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SILAC zebrafish for quantitative analysis of protein turnover and tissue regeneration.

Journal article
Authors Ann Brinkmalm-Westman
Alexandra Abramsson
Josef Pannee
Chen Gang
Mikael K Gustavsson
Malin von Otter
Kaj Blennow
Gunnar Brinkmalm
Hermann Heumann
Henrik Zetterberg
Published in Journal of proteomics
Volume 75
Issue 2
Pages 425-34
ISSN 1876-7737
Publication year 2011
Published at Institute of Neuroscience and Physiology, Department of Psychiatry and Neurochemistry
Pages 425-34
Language en
Links dx.doi.org/10.1016/j.jprot.2011.08....
Keywords Animal Fins, metabolism, physiology, Animals, Carbon Isotopes, Chromatography, Liquid, Intestines, metabolism, Isotope Labeling, methods, Liver, metabolism, Lysine, metabolism, Regeneration, physiology, Tandem Mass Spectrometry, Zebrafish, metabolism
Subject categories Psychiatry

Abstract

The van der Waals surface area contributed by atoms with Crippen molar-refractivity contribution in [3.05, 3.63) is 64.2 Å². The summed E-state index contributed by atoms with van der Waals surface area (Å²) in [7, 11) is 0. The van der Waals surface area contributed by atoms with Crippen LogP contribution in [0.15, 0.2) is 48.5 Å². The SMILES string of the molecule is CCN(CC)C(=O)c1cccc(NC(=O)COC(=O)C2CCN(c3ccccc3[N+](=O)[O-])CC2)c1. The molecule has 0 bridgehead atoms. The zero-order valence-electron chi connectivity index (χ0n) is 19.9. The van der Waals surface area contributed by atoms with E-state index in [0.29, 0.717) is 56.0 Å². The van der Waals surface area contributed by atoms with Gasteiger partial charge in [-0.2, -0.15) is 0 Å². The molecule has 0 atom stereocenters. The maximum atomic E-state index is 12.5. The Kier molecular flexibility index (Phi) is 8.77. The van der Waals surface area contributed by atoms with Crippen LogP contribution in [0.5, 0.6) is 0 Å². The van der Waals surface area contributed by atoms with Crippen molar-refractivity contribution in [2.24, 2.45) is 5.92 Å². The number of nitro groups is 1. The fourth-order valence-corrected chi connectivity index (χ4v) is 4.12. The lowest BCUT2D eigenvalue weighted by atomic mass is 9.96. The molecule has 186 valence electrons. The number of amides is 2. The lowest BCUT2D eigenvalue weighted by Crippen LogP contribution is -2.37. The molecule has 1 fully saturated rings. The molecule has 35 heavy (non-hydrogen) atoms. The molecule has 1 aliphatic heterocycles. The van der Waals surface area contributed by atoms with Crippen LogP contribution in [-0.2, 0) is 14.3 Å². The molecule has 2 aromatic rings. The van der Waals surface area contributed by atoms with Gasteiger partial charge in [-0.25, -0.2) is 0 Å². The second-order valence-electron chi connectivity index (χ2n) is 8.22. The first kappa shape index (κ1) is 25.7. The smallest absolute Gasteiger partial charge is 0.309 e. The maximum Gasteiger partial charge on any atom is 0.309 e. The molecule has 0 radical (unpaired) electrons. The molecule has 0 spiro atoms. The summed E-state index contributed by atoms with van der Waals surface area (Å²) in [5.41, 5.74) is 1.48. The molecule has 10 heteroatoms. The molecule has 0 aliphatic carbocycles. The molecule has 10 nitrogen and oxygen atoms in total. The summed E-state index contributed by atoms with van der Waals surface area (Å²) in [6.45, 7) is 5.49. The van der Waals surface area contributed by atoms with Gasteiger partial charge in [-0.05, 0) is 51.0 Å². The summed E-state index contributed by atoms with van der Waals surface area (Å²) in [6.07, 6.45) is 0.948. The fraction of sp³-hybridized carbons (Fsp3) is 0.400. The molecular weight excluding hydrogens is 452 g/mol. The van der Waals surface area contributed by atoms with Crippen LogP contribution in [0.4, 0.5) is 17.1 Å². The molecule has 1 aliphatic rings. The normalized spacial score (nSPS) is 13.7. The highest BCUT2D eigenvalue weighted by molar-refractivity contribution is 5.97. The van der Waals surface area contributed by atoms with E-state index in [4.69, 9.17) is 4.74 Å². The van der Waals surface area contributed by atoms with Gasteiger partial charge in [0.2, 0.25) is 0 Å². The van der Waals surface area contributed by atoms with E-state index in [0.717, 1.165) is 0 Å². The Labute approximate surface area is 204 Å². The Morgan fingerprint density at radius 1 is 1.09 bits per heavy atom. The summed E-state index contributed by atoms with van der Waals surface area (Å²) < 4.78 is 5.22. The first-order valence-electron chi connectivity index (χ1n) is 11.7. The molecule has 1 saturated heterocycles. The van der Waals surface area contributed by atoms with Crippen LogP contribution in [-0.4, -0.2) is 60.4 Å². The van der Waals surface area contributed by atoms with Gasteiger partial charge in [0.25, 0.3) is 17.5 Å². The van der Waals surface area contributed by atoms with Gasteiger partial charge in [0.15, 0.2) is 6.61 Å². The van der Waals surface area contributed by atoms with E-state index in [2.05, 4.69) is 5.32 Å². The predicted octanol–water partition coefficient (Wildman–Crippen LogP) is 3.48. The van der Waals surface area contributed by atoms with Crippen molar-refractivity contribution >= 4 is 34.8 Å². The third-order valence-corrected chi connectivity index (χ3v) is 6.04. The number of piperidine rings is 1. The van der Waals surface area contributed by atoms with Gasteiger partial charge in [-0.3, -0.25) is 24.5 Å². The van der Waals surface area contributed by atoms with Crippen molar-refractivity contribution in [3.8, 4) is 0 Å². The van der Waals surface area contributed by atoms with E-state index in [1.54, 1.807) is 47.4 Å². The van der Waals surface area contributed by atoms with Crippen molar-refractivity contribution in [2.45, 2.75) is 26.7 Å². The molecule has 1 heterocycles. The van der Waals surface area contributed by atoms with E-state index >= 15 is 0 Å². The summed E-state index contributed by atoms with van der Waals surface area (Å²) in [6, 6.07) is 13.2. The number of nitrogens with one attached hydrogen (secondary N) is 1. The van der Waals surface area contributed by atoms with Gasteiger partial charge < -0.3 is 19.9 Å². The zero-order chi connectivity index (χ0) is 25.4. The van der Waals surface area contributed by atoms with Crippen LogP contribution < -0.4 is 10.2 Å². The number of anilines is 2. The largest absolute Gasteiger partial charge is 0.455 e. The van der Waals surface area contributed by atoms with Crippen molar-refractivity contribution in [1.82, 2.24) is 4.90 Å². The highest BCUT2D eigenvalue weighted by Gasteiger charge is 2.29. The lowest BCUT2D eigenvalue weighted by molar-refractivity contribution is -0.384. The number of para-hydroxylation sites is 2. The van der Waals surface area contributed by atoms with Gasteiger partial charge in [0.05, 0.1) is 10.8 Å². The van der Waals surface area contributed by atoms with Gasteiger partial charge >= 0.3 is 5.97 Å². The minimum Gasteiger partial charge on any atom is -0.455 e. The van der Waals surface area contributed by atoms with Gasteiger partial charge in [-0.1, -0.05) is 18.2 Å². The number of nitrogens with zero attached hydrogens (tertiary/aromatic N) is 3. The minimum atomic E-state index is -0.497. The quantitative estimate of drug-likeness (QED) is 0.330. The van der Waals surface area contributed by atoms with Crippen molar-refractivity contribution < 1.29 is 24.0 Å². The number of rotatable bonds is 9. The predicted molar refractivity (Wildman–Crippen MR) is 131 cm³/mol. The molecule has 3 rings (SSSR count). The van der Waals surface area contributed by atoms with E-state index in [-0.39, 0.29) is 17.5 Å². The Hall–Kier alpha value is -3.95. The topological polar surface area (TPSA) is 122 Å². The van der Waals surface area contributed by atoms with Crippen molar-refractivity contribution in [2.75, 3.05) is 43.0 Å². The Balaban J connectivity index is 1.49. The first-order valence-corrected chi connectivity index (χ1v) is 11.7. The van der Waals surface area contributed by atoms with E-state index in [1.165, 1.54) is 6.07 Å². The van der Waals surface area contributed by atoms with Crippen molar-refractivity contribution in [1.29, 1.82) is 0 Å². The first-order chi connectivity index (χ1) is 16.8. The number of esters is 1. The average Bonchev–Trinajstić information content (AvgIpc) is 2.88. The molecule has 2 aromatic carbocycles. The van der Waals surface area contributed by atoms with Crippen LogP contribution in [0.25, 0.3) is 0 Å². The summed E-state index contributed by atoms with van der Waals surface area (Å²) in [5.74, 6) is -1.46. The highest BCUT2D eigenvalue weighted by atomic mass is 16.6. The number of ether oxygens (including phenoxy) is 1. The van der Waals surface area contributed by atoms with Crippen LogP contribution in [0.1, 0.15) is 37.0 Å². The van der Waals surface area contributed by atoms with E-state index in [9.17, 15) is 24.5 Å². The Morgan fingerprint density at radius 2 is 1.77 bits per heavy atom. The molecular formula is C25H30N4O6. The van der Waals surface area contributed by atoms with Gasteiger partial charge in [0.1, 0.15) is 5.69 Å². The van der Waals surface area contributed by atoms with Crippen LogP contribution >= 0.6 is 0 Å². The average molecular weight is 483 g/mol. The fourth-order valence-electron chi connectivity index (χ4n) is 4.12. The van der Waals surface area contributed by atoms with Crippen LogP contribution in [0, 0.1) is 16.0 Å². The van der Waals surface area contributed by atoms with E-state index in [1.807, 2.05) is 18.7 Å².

Defective tissue regeneration is thought to contribute to several human diseases, including neurodegenerative disorders, heart failure and various lung diseases. Boosting the regenerative capacity has been suggested a possible therapeutic approach. Methods to metabolically label newly synthesized proteins in vivo with stable isotopic forms of amino acids holds promise for the study of protein turnover and tissue regeneration that are fundamental to the sustained life of all organisms. Here, we used the "stable isotope labeling with amino acids in cell culture" (SILAC) approach to explore normal protein turnover and tissue regeneration in adult zebrafish. The ratio of labeled and unlabeled proteins/peptides in specific organs of zebrafish fed a SILAC diet containing (13)C(6)-labeled lysine was determined by liquid chromatography and tandem mass spectrometry. Labeling was highest in tissues with high regenerative capacity, including intestine, liver, and fin, whereas brain and heart displayed the lowest labeling. Proteins with high degree of labeling were mainly involved in catalytic or transport activity pathways. The technique also verified increased protein synthesis during regeneration of the caudal fin following amputation. This newly developed SILAC zebrafish model constitutes a novel tool to analyze tissue regeneration in an animal model amenable to genetic and pharmacologic manipulation.

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